Top 15 Flooring Ideas: Costs Installed and Pros & Cons in 2020

Installing new flooring is a big decision. Because the floor is often the largest uninterrupted space in a room, the look and feel of the flooring can set the tone all by itself: is this a warm room, or a cool one? A place to hang out and relax, a place to eat, or a place to work?

On top of this ability to dominate the mood of a room, the installation of new flooring is often a time-consuming and expensive project.

Generally, disciplined and thoughtful homeowners choose flooring options with the intention of keeping it for many years. No one wants to hate something they’re going to look at for the next decade, so below, you’ll find a list of the best flooring ideas for the year, along with a rough estimate of how much each type of floor would cost to install.

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Wood Siding Options, Costs, & Pros and Cons in 2020

Wood siding has many different options. In this guide, we’ll focus on styles such as Bevel, Board-and-Batten, and Split Log.

via Real Wood Siding

There is also a more traditional cedar shingles and shakes siding option explained in our consumer guide here.

The many styles and options of wood siding are what other, competing materials such as Vinyl, Fiber Cement, Engineered Wood and other synthetic materials routinely mimic. Wood though, has a natural beauty that is very hard to match, and yet, with that comes the need for ongoing maintenance.

Two decades ago, wood siding used to be the #1 option for residential siding in America, and historically it has ruled over all others. But, not anymore.

According to the 2015 U.S. Census data, Stucco and Vinyl are at the top, while wood has declined to just 3% of all new-single family homes having such cladding.

Wood still offers much versatility, decent insulation and installation that doesn’t necessarily require as much expertise as some other siding options.

Cost

The labor costs for installing wood siding, particularly bevel and board-and-batten planks, is comparatively low (compared to fiber cement siding). A handyman can do the job, as can a do-it-yourselfer. Like all home improvement projects, a professional contractor will handle installation more efficiently and provide warranties on their service.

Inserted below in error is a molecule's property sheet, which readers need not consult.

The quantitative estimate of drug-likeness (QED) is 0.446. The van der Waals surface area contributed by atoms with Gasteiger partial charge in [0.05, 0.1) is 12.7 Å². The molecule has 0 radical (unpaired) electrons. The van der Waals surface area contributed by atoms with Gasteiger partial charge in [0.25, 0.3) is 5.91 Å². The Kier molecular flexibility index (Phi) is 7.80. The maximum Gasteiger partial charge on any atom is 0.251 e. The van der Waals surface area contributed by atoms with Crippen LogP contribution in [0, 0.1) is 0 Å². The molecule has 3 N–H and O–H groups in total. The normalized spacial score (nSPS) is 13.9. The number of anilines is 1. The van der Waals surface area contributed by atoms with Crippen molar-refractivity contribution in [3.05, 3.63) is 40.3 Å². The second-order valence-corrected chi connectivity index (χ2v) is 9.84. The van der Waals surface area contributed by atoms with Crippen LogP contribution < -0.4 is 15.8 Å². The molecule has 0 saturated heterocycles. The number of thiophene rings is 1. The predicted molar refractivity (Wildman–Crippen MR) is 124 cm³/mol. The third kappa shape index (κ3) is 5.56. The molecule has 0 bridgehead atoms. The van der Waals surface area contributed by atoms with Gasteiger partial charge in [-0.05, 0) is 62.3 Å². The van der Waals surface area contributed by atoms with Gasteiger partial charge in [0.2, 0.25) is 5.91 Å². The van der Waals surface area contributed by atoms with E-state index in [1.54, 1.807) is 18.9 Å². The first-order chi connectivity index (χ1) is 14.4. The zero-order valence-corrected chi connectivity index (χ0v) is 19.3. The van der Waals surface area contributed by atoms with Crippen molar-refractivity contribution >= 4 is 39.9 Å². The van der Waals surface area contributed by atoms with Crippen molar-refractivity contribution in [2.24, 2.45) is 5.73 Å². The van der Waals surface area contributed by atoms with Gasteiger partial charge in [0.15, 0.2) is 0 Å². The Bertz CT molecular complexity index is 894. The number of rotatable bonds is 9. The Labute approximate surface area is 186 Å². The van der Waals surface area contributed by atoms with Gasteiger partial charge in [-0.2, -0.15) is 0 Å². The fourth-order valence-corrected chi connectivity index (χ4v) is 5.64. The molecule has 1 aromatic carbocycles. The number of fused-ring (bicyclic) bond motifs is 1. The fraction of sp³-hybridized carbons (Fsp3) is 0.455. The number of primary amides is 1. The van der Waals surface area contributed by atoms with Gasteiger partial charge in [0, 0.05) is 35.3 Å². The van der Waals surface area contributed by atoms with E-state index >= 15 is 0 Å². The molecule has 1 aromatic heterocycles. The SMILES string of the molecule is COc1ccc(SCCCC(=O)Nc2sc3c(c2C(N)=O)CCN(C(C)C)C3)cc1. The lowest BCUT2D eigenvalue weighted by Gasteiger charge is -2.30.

Wood siding averages between $6.50 and $14.00 per sq. ft. installed. Split log would be on the upper portion of this range, board-and-batten on the lower end, with bevel being somewhere in the middle. Lots of factors impact the costs for wood siding which we’ll address below.

A typical two bedroom sized home will generally cost between $18,000 and $30,000 for wood siding installed by a professional contractor. That’s for all 3 materials included, which is why the range is so great. If we break down the prices by type of style, it helps understand project costs more acutely.

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Corrugated & Ribbed Metal Roofing Cost, and Pros & Cons 2020

Corrugated metal roofing and its close cousin, ribbed roofing, offer the original style of corrugated (iron) steel roofs. At an average cost of $4.00 to $8.00 per square foot installed, corrugated metal is priced somewhat similarly to asphalt shingles, especially at the low end, and yet it’s far more durable, energy efficient, and with proper maintenance can last far longer than asphalt shingles.

What Exactly Is Corrugated and Ribbed Metal Paneling?

via Alternative Building Blog

Sheet metal coil, typically galvanized steel or aluminum, gets fed into a roll-forming machine that shapes the metal sheet into the curvy U-shaped, wavy pattern — the primary variation for corrugated metal roof and wall panels.

Metal Corrugation Roll Forming. Source: Corrugated-Metals.com

Corrugation gives metal panels considerable structural strength, which makes it possible to use these otherwise thin sheet metal panels for building envelope applications, such as roofing and cladding. Check out the video below to see how it’s made:

Old School Corrugated Steel Panels

During the height of the Industrial Age, steel became relatively cheap and abundant. Metal was viewed as the kind of material that offers an economically-viable way to cover large agricultural and industrial buildings. Back then, the corrugated steel panels were often non-coated, but that was not a problem, since there were plenty of spare steel roof and wall panels to replace any corroded ones.

As steel corrodes, it develops visible rust. When the old steel panels would get too unsightly, or worse develop holes resulting in leaks, they would get replaced with the shiny new pieces.

Today, corrugated metal panels are often chosen because of their old school appearance and relatively low cost.

Most modern corrugated steel panels are normally coated with a metallic (zinc) finish to prevent oxidation and corrosion, and thus made to last for decades.

G-60 vs. G-90 Galvanized Steel Panels and their Paint Finishes